And the rest of the world has not been sitting back doing nothing, as daily TNPS coverage shows.
Which begs the question, if the global book market dwarfed the US market back then, with 2015-16 data – how much less significant is the US market in global terms today?
But more pertinent still is the PwC forecast for video streaming, which globally is expected to grow at 14% each year.
Without getting into the detail of which films came from books and comics, it’s a given that books and comics continue to drive the global film industry, and also drive the video streaming phenomenon.
At home publishers understand this. When a book becomes a hit movie or TV show so sales of those books soar.
At which point – and no, I don’t have the breakdown so let’s focus on the principle here – it’s worth,

  1. looking at how much of that global movie market comes from US and British films being sold globally, and
  2. looking at how much of that global market for American and British films is down to book adaptations

Because just as these films and TV shows from book adaptations can send even a deep backlist titles soaring up the charts at home, so might they in the overseas markets where the films and TV shows are popular, if only the publishers had the foresight to make sure they were available.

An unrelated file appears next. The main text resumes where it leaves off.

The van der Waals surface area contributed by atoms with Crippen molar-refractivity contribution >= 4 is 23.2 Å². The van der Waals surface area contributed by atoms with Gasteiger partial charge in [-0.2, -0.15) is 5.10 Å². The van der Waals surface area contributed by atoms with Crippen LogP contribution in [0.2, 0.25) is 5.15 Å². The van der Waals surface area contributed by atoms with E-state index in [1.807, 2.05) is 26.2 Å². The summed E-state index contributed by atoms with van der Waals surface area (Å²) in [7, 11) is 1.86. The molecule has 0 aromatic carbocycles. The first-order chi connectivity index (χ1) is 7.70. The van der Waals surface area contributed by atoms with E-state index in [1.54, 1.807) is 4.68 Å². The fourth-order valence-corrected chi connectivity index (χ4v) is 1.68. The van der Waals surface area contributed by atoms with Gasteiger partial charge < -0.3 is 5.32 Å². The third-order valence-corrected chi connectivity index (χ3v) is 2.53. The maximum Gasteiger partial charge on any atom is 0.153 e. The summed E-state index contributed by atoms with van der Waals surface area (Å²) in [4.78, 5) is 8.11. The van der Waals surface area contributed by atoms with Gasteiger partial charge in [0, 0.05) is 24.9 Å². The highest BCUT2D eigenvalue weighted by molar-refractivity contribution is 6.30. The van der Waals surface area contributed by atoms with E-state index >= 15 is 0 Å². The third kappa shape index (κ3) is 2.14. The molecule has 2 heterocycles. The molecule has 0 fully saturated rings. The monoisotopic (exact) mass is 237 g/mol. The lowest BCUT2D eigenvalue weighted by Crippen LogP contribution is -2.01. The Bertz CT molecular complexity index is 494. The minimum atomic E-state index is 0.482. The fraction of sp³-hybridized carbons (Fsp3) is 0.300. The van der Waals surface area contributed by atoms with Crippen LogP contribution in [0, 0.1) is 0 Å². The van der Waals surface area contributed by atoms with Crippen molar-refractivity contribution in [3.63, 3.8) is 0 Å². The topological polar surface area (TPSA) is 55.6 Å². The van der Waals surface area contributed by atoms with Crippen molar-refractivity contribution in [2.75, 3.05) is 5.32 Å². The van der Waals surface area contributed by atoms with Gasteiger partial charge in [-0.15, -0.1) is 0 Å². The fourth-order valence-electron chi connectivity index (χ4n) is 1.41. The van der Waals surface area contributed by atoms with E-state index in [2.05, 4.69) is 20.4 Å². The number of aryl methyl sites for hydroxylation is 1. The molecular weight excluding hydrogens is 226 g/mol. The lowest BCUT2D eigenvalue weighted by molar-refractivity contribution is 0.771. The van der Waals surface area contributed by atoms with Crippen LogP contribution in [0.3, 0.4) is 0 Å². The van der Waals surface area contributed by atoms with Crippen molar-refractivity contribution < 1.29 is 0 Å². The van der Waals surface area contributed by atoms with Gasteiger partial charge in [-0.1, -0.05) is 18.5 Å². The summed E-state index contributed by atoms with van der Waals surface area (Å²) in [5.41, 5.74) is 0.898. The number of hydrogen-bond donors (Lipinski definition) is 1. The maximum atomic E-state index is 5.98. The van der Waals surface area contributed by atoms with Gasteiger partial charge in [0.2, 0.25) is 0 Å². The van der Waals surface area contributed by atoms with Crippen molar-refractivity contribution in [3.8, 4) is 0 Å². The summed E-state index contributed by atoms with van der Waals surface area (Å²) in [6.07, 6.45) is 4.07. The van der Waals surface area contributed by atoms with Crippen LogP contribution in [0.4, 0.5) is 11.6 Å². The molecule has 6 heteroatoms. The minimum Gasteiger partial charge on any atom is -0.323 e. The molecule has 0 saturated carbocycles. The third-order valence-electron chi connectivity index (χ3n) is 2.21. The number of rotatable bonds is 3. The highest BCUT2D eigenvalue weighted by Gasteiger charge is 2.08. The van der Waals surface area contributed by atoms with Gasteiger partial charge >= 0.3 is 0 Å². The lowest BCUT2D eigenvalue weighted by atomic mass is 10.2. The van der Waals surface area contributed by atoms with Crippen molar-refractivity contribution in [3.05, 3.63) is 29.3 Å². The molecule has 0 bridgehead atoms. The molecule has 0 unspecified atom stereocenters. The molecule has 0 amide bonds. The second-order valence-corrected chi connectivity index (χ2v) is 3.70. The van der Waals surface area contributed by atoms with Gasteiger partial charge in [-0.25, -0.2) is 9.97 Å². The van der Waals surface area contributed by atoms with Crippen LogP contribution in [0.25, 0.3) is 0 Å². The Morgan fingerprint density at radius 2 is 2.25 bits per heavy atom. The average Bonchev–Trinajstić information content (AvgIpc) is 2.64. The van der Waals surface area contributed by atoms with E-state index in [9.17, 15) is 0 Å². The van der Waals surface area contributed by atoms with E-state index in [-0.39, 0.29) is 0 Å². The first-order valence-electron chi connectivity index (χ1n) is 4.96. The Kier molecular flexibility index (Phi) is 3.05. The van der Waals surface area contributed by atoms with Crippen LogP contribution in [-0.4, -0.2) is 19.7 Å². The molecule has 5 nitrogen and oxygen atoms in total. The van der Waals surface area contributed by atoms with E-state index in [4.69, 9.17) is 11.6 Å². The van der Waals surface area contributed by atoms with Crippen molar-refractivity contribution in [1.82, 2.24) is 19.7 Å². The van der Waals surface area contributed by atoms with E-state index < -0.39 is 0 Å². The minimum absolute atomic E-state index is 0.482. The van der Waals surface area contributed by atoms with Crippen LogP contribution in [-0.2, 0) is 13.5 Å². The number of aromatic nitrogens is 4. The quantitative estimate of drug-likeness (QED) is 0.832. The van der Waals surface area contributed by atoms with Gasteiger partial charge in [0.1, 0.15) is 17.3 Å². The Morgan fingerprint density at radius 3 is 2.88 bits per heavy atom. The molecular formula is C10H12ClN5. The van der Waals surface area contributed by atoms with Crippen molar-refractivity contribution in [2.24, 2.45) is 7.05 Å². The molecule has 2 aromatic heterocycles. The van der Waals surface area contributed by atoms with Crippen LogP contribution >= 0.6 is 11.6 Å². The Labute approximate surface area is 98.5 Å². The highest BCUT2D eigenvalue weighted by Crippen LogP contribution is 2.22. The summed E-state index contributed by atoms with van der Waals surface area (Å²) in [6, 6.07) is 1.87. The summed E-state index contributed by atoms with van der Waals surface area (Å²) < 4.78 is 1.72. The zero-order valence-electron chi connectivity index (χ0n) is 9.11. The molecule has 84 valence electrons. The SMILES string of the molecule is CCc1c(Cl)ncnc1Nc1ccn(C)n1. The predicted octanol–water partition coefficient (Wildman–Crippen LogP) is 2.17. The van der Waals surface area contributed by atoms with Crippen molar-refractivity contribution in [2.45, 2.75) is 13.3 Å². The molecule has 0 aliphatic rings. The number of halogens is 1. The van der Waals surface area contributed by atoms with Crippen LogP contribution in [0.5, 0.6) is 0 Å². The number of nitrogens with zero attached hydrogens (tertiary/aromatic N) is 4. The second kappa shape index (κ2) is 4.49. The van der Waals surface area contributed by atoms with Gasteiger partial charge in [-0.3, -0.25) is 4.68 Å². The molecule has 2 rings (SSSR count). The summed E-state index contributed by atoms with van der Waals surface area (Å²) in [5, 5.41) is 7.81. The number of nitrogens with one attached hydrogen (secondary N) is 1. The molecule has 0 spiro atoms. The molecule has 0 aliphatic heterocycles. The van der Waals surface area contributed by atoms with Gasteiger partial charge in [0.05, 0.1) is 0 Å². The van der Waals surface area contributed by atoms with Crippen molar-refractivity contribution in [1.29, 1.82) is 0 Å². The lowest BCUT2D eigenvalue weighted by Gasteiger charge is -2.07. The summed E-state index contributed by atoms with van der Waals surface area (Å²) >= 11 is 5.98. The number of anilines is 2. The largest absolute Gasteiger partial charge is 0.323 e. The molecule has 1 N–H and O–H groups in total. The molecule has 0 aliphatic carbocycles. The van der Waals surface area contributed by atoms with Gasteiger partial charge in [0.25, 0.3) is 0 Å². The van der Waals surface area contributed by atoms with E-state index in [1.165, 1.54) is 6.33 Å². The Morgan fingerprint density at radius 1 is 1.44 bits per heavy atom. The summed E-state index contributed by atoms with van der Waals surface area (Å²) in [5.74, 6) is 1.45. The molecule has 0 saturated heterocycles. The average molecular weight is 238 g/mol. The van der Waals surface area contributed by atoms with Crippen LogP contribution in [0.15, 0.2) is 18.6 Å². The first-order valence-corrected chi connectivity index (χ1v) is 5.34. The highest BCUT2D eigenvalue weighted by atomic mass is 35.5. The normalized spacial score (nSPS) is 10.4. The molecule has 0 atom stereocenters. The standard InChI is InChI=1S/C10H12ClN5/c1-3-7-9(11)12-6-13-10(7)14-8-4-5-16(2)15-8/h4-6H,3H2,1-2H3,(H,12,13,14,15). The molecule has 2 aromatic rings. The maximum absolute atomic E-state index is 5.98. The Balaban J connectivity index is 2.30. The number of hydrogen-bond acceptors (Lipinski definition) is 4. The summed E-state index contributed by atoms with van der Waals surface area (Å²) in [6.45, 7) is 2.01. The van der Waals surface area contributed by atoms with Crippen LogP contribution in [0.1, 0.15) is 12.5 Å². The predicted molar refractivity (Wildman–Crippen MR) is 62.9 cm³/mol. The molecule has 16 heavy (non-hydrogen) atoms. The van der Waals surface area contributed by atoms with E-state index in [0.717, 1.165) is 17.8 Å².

That of course happens to an extent already, but a safe bet that for most big hitting film and TV adaptations of books overseas there is not a synced campaign by the publisher to make sure the book is available in all territories, in all languages, and in all formats.
Take Harry Potter for example. Last year Pottermore reported the Harry Potter oeuvre had surpassed 500 million sales in 80 languages.
Yet even here, with a property of this global value and brand recognition, it was only in April this year that the Harry Potter books became available as audiobooks in Arabic, thanks to a deal with Storytel

Harry Potter now available in Arabic audiobook format via Storytel, but press release gets ahead of itself and states Storytel is in 18 countries

For most publishing houses 80 languages would be  an ambitious undertaking, of course, but translations need not be so very expensive, and a TV or film production, once underway, will give a publisher plenty of time to organise translations for the likely overseas markets where the video would be seen.